Since I'm an Android developer I'll try to clear up for Thom the misinformation he has. When you want to download an app on an Android phone you are presented with the Permissions required for the app. You have the choice of whether you want that app to have access to certain things. Keep in mind that it is difficult or almost impossible to get things like access to address books, etc. Sometimes these permssions look scarier than they are. For instance I have some apps that allow for a user to get their longitude and latitude via GPS. To use that you have to see up for ACCESS FINE LOCATIONS as a PERMISSION. But this access is only used when the user wants it for the program. GPS can be turned off and on with the phone.
Sounds like the application that fowards emails is something that user who installs it would know what it is doing. Even the iPhone has had malicious apps that have gotten through their "rigourous" testing (probably done by checking OS calls with a computer than by human).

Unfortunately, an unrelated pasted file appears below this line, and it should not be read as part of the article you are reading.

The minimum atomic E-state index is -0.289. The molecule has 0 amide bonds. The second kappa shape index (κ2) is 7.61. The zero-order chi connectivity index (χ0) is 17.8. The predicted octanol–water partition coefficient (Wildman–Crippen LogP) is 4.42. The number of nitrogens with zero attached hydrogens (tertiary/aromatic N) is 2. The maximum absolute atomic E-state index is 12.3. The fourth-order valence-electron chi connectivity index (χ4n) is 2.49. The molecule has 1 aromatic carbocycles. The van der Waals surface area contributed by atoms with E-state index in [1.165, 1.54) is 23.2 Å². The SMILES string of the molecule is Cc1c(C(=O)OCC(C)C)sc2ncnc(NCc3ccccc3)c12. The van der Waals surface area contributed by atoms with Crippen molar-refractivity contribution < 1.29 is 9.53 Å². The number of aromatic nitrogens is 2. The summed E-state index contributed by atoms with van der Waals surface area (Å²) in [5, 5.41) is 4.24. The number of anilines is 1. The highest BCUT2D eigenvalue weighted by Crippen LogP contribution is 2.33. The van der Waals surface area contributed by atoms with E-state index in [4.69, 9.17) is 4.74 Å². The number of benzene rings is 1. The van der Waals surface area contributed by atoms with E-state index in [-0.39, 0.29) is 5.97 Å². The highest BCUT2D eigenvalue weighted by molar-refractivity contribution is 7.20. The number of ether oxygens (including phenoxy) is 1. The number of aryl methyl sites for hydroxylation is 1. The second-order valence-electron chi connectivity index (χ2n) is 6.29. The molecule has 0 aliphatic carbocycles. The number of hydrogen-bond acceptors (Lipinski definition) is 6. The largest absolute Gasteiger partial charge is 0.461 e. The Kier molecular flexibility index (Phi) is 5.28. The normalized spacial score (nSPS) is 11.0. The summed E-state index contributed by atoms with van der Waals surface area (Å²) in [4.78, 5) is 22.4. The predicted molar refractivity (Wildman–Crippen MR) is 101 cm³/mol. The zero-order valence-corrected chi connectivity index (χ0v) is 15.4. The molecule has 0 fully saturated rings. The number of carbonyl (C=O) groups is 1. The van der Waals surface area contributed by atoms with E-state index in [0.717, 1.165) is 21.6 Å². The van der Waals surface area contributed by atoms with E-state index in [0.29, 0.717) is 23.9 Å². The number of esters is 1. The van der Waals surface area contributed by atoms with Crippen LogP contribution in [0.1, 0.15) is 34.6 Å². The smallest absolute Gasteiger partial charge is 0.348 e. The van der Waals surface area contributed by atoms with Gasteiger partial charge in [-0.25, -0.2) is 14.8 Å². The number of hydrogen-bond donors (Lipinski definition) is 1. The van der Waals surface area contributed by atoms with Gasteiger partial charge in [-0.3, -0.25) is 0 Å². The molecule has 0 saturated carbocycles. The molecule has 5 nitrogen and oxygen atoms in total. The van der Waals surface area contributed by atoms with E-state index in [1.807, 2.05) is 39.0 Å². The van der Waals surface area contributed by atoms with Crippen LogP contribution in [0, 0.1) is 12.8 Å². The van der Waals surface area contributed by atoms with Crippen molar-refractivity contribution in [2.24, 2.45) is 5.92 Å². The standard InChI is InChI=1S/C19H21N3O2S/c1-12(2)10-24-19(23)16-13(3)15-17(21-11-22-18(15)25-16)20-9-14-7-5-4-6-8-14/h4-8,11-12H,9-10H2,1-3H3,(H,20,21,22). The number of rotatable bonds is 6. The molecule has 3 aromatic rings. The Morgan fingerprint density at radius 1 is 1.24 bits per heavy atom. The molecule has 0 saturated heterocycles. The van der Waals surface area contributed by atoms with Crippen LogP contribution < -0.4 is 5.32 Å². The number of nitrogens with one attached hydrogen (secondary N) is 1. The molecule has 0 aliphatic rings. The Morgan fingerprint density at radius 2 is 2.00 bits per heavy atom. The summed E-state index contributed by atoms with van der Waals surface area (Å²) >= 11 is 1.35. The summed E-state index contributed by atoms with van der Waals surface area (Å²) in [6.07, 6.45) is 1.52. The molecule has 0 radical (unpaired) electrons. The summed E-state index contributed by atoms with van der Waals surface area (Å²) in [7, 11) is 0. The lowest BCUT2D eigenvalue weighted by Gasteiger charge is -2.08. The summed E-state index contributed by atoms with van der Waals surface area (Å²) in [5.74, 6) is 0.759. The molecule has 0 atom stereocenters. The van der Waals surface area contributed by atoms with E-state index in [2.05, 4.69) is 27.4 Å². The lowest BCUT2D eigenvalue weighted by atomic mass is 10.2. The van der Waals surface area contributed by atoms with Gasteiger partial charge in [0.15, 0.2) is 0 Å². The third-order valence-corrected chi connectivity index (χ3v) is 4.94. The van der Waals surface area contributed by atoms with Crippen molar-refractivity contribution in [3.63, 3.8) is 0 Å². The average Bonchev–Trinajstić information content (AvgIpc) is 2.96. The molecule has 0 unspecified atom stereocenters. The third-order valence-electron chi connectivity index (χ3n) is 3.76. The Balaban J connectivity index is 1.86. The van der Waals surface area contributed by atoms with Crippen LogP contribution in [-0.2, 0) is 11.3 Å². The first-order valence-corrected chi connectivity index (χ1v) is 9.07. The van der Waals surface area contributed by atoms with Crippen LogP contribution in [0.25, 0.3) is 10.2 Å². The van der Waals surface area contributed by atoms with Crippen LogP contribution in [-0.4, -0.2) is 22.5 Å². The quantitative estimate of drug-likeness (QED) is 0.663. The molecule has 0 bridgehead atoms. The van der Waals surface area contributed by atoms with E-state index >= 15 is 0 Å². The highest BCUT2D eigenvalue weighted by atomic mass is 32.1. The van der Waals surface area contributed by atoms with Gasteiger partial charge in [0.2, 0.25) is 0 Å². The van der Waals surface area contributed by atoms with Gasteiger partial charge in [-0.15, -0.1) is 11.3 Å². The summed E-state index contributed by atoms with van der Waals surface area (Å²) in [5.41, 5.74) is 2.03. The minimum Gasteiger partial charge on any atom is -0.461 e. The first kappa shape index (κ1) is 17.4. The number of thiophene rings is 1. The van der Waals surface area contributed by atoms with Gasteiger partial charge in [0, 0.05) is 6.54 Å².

I much prefer Open Source software and besides even with customers asking for a iPhone version I won't develop for it because of two reasons: I don't own a Mac and it would take awhile to pay one off from app sales and number two Steve Jobs insisted on pushing Object C on developers which has little use outside the iPhone. Android apps can be developed for free on any computer including a Mac. I develop on Linux (Android actually runs on top of a layer of embedded Linux). And with so many carriers (now even AT&T) making Android phones available it is quickly dwarfing the iPhone market.
Open Source is the way of a true non-corporate world.